Another area that I’ve talked about is the rise of the “Anti-Hero” in Fantasy. I stopped reading much of the Sci-Fi written in the 90’s because there was an “anti-Star Wars” reaction where everything had to be dark and gritty. The same movement is happening in Fantasy at the moment (the rise of Game of Thrones is evidence of this phenomenon). I’m beginning to read more Science Fiction now because it is more in-line with my own tastes due to the resurgence of military Sci-Fi at the moment.

I’m hopeful that the Force Awakens heralds a resurgence of the type of Fantasy and Sci-Fi that I personally like. Perhaps then, my stories will be able to find an audience and I’ll be able to read/watch more of the media in the genre that I love. I suppose only time will tell.

Author’s Note: Here Be Monsters

conquistadores

I finished a new short story!  It is entitled “Here Be Monsters.”  I tried several new things with this story, so I wanted to do an in-depth Author’s Note about the story to detail some of the things that I tried.

AUTHOR’S NOTE – HERE BE MONSTERS

Title

“Here Be Monsters” is the title of the story that I said that I was working on under the name “Project Monster.”  I’ve always had HBM in mind as the title of the story, but I used Project Monster as a code-name in case I decided to call it something else during the creation of the story (I rarely change titles once I decide on one, but it has happened.)  My concern that the title, when paired with the epigraph, may make the story’s theme too on the nose, but I like the way it works with the theme, so I’d rather not change it if I can avoid it.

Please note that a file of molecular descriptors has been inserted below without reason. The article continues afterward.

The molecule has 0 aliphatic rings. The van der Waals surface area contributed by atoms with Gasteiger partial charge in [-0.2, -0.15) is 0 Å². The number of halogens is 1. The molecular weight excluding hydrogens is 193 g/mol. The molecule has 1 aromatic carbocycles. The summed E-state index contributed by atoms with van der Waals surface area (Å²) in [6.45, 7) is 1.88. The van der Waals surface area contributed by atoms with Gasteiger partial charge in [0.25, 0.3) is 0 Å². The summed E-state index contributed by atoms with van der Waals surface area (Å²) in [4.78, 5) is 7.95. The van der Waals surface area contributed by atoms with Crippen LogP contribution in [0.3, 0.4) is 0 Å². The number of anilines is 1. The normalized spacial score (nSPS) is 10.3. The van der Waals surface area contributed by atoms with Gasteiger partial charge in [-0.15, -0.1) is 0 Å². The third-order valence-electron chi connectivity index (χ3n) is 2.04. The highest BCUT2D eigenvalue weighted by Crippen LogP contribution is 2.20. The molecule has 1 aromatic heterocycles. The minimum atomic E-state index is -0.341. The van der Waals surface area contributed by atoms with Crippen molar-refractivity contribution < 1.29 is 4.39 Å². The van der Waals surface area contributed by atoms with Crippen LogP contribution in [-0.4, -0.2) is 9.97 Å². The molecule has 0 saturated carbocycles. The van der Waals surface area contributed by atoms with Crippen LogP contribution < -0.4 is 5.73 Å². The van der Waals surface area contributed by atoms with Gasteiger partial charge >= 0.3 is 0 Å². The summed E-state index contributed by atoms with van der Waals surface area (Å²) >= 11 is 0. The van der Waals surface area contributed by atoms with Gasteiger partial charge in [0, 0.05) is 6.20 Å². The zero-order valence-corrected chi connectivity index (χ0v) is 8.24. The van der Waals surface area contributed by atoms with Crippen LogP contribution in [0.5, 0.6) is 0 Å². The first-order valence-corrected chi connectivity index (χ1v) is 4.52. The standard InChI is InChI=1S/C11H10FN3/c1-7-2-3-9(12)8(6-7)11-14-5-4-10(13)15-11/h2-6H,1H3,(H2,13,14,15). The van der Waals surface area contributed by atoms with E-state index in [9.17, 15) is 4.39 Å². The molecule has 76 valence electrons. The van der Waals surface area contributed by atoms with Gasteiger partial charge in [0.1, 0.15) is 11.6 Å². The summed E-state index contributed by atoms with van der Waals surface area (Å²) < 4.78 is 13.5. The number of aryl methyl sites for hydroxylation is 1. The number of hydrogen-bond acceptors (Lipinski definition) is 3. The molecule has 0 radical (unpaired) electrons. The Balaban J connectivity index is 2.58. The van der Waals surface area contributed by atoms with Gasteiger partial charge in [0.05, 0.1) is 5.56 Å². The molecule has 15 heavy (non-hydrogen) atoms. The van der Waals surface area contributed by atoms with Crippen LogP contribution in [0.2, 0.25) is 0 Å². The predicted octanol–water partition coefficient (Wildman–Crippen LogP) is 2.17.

Theme

This is the first story that I’ve called out what I think the theme is based on an epigraph (quotation of a famous person at the beginning of the story).  I’ve only used an epigraph once before–an article that I wrote on rough drafting–but I like the fact that Brandon Sanderson uses made-up epigraphs in his Stormlight Archive books.  Every story that I can find a suitable epigraph for it will probably have a epigraph from now on out.  I will definitely create a theme for every new story in the Rough Draft phase–I really like the way I create when I know the theme ahead of time.

Length

So, this story isn’t the shortest that I’ve done, but it is the shortest that I’ve done recently.  This story clocks in at approximately 4,100 words.  HawkeMoon was 5,600 words by comparison.  Considering that quite a few markets have a 5,000 word cap, this story would be able to be submitted, while HawkeMoon wouldn’t.  It has a beginning, middle, and end, and that is the way I created it.  I didn’t try to do a 5 scene structure and I think the story works better for it.

Time to Create

So, this took as long to create as other stories–but that was because I was sick for most of the month.  I finished the 1st scene right after Labor Day and then didn’t come back to it for nearly 3 weeks.  I finished it in the last week of Sept., and 1st week of Oct.  I think that I would have finished it in about 2-3 weeks.

Research

Conquistadores

So I’ve mentioned it before, but this book is one that I’ve been reading that directly influenced this story.  I minored in History, but I don’t think that I’ve really used my history degree.  I have quite a few books on history, but this is the shortest one that I own, so I thought I’d try to give it a read to cut down on the stress of teaching.  I really liked the book and the series and I’m looking to buy more on Amazon.  I have a book on Florentine history (much longer) and a book on Scandinavian history, so I can definitely try to mine those for ideas, but this was a revelation.  Instead of trying to create everything from scratch and ending up with a generic pseudo-european mishmash fantasy, I was able to give specific names to armor and weapons, the setting was influenced by real life and I was able to really get into the characters and their emotions.

Characters